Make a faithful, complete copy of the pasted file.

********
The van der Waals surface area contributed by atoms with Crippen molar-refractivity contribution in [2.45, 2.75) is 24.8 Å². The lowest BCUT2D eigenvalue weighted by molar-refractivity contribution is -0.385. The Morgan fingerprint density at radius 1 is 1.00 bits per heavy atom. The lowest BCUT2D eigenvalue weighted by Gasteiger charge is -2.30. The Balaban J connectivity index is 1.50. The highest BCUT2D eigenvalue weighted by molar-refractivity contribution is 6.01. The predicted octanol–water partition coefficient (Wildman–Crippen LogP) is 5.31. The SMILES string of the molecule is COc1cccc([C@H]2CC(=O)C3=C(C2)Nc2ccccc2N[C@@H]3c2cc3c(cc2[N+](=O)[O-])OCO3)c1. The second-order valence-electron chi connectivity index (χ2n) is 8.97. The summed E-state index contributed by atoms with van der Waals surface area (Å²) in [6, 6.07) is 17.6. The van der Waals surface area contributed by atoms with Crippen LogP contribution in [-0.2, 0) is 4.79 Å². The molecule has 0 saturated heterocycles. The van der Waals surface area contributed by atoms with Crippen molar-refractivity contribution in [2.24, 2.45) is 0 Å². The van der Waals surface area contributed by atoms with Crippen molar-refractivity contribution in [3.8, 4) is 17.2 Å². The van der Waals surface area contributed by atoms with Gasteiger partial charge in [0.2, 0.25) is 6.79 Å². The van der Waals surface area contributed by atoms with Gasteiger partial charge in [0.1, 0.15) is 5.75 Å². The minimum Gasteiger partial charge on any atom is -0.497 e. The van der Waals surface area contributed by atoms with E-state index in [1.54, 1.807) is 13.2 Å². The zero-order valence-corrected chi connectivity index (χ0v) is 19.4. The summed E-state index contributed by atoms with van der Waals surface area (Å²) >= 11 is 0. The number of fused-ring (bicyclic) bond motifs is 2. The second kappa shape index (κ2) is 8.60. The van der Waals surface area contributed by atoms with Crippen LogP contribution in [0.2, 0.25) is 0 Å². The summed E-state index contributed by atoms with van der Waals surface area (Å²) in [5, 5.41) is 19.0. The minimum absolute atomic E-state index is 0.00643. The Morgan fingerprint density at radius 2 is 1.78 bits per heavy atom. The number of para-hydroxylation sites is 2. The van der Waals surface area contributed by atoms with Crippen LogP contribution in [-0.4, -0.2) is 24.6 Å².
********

The van der Waals surface area contributed by atoms with Crippen molar-refractivity contribution in [2.45, 2.75) is 24.8 Å². The lowest BCUT2D eigenvalue weighted by molar-refractivity contribution is -0.385. The Morgan fingerprint density at radius 1 is 1.00 bits per heavy atom. The lowest BCUT2D eigenvalue weighted by Gasteiger charge is -2.30. The Balaban J connectivity index is 1.50. The highest BCUT2D eigenvalue weighted by molar-refractivity contribution is 6.01. The predicted octanol–water partition coefficient (Wildman–Crippen LogP) is 5.31. The SMILES string of the molecule is COc1cccc([C@H]2CC(=O)C3=C(C2)Nc2ccccc2N[C@@H]3c2cc3c(cc2[N+](=O)[O-])OCO3)c1. The second-order valence-electron chi connectivity index (χ2n) is 8.97. The summed E-state index contributed by atoms with van der Waals surface area (Å²) in [6, 6.07) is 17.6. The van der Waals surface area contributed by atoms with Crippen LogP contribution in [-0.2, 0) is 4.79 Å². The molecule has 0 saturated heterocycles. The van der Waals surface area contributed by atoms with Crippen molar-refractivity contribution in [2.24, 2.45) is 0 Å². The van der Waals surface area contributed by atoms with Crippen molar-refractivity contribution in [3.8, 4) is 17.2 Å². The van der Waals surface area contributed by atoms with Gasteiger partial charge in [0.2, 0.25) is 6.79 Å². The van der Waals surface area contributed by atoms with Gasteiger partial charge in [0.1, 0.15) is 5.75 Å². The minimum Gasteiger partial charge on any atom is -0.497 e. The van der Waals surface area contributed by atoms with E-state index in [1.54, 1.807) is 13.2 Å². The zero-order valence-corrected chi connectivity index (χ0v) is 19.4. The summed E-state index contributed by atoms with van der Waals surface area (Å²) >= 11 is 0. The number of fused-ring (bicyclic) bond motifs is 2. The second kappa shape index (κ2) is 8.60. The van der Waals surface area contributed by atoms with Crippen LogP contribution in [0.2, 0.25) is 0 Å². The summed E-state index contributed by atoms with van der Waals surface area (Å²) in [5, 5.41) is 19.0. The minimum absolute atomic E-state index is 0.00643. The Morgan fingerprint density at radius 2 is 1.78 bits per heavy atom. The number of para-hydroxylation sites is 2. The van der Waals surface area contributed by atoms with Crippen LogP contribution in [-0.4, -0.2) is 24.6 Å².